Schools more vulnerable to cyber-attack due to ‘budget pressures’

CREDIT: This story was first seen in TES

Budget pressures are ‘likely’ to have left schools more vulnerable to a major cyber-attack, according to a senior figure representing school business managers, TES reports.

The warning from Stephen Morales, chief executive officer of NASBM, follows this week’s global cyber-attack, which brought chaos to parts of the NHS but left schools unscathed.

He said: “Across the country some schools are ready to defend themselves from future attacks, but it is a mixed picture. Local authority maintained schools should be supported through LEA contracts, but many will have chosen to go their own way and the quality and robustness of IT support will vary enormously. Academies will bear full responsibility, and again some will be better prepared than others.

“School business professionals need to be prepared for cyber-attacks and to have clear checks and reviews, as well as processes in place if an attack happens. However, the pressure on school budgets means that it is likely there will be less, rather than more, capacity to ensure schools are prepared and protected from attack.”

Meanwhile, an IT expert has warned that schools have escaped the recent cyber-attack through pure “luck” and must ensure their software is up-to-date and that staff are sufficiently trained.

Toks Oladuti, who works in an independent girls’ schools trust in London, stressed the importance of schools taking precautions.

Mr Oladuti consulted and managed IT in the corporate world before going into education, and said it was “luck” that schools up and down the country had not been targeted this time round.

The director of information systems said: “There is no reason why in the future there wouldn’t be a targeted attack on a large number of schools. And the likelihood is that some will click on a [risky] link.”

In his schools, he said, there is up-to-date patching, anti-malware software and robust backups – but the latest scam only requires an end user to click on a link in a malicious email to fall victim.

Mr Oladuti said: “Good systems and staff training are both as important as each other. You can have all the systems in place but the gatekeeper is the end user.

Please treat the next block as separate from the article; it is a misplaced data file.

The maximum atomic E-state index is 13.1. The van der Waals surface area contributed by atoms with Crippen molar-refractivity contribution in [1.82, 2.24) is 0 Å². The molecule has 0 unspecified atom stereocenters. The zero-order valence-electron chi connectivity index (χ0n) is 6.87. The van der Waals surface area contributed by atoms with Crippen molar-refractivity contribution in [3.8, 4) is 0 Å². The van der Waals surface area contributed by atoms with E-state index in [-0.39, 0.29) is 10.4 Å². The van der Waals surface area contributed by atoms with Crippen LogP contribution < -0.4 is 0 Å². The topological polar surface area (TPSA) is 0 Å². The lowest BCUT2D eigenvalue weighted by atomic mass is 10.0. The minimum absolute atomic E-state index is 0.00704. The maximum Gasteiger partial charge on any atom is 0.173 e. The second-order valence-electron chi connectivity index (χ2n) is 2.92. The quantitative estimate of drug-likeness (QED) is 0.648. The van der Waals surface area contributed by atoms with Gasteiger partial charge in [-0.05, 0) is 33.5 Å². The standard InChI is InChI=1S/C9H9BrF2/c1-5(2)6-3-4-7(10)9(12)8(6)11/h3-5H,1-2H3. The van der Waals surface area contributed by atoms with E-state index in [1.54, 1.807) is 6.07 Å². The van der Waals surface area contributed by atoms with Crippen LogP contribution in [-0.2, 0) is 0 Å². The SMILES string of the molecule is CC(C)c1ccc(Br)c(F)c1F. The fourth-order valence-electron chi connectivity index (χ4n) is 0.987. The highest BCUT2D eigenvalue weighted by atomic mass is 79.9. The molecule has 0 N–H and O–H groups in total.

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“If people are busy then they have a tendency to click on something without thinking. I mitigate this as much as possible through regular training and reminders.”

According to Mr Oladuti, schools need to employ someone who can ensure the infrastructure is up-to-date, and must have a plan – and appropriately-skilled staff – in case an attack occurs.

Mr Oladuti added: “You are never ever going to be protected 100 per cent – it’s about minimising the risk.”

The DfE is not aware of any schools in the UK affected by the WannaCry ransomware attack, which hit one in five NHS Trusts during the international cyber attack, but some schools in China were hit.

A DfE spokesperson told Tes that it is up to schools to manage their own IT security.

Earlier this year, Action Fraud – the UK’s national reporting centre for fraud and cybercrime – warned that fraudsters were posing as the “Department for Education” to trick schools into installing ransomware that encrypted files on victim’s computers.

David Evans, director of community and policy at the BCS, the chartered institute for IT, said: “Sadly, ransomware attacks are not new, but the attack last Friday was unusual in forcing public sector organisations to close services.

“This kind of attack can certainly affect schools, and the indiscriminate nature of these attacks puts everyone at risk. Across the education sector, there will be organisations on top of good practice, and there will be ones that struggle.

“Our aim is to ensure that every organisation has access to the right skills and a cadre of professionals they can rely upon to know they are safe. We have a long way to go.”

He added: “The threats, and consequent good practice in cybersecurity, are evolving rapidly, and people need to know they are dealing with someone who is responsible enough to stay on top of good practice.”

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